Abu Dhabi's Middle East International Film Festival (Oct 14-19) today announced the winners of its competition for Emirati filmmakers. Hani Al Shaibani, whose second feature Jumaa and the Sea screens at the festival, and Fadel Al Muhairi, who participated in the festival's pitching programme with his Gulf-based period action-adventure project A Corsair's Tale, each received $27,000 (Dhs100,000) from the Abu Dhabi Media Company (ADMC).

In addition, the ADMC, with sponsor Al Sorouh, has pledged a further $150,000 in equipment and facilities for Emirati filmmakers. The ADMC, chaired, like MEIFF, by Mohammed Khalaf Al Mazrouei, recently formed an alliance with Warner Bros Entertainment to develop a theme park and hotel, cinemas, studios and a co-finance deal covering feature film production and video games.

The winners of the Hayah Film Competition, open to Middle Eastern filmmakers making shorts to be shown on ipods, were Fatima Al Shamsi (student category), Kamil Roxas (amateur) and Ziad Oakes (professional). Each receives $5,000 and a one-year scholarship to attend the New York Film Academy's new Abu Dhabi campus, opening in February 2008.

The annual Emirates Film Competition for local short filmmakers, founded and previously directed by Dubai International Film Festival director Masoud Amralla Al Ali, will run as usual in February 2008, before moving to coincide with the MEIFF in October.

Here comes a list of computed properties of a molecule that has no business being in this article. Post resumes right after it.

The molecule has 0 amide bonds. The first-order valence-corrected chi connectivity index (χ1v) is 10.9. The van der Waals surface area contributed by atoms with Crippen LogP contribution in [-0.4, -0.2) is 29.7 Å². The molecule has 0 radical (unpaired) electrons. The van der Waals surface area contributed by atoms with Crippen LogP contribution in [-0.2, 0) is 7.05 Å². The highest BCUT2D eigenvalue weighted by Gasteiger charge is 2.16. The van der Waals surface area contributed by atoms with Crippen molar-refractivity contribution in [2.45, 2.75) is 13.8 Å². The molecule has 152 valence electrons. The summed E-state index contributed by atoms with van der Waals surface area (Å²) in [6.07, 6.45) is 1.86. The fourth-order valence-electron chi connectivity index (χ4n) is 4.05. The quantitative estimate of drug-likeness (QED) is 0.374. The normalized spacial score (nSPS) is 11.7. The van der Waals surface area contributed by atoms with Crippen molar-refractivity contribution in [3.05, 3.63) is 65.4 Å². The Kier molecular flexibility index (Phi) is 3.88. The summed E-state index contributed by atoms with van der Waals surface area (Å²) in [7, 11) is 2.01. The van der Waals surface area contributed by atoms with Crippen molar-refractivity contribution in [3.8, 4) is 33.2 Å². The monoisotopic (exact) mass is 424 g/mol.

In a further move aimed at enhancing opportunities for the UAE's fledgling indigenous industry, the MEIFF is launching a screenwriters' lab in January 2008. 'The focus will be on Middle Eastern filmmakers, but it'll be open to international screenwriters,' said festival director Jon Fitzgerald. 'We're opening up the submissions process soon, and will have twelve finalists by spring 2008, who will be invited to participate in intensive workshops with international professionals in Abu Dhabi.'

While the format and details of the lab were yet to be finalized, Fitzgerald announced that writer-director Paul Haggis would be part of a team of mentors and advisors involved in the project.

'The Arab world has such a strong tradition of storytelling and poetry, and it's time we looked for your voices in film and on TV,' Haggis said, at the festival to run a masterclass for young filmmakers and present closing night film In the Valley of Elah.

Elsewhere in the Middle East, Jordan's Royal Film Commission runs a screenwriters' lab in association with Sundance, Tunisia's Nomadis hosts the North African initiative Sud Ecriture, and eQuinoxe Arabiya, an incubator focused on mentoring Arab writers and directors, was set up earlier this year in Dubai Media City.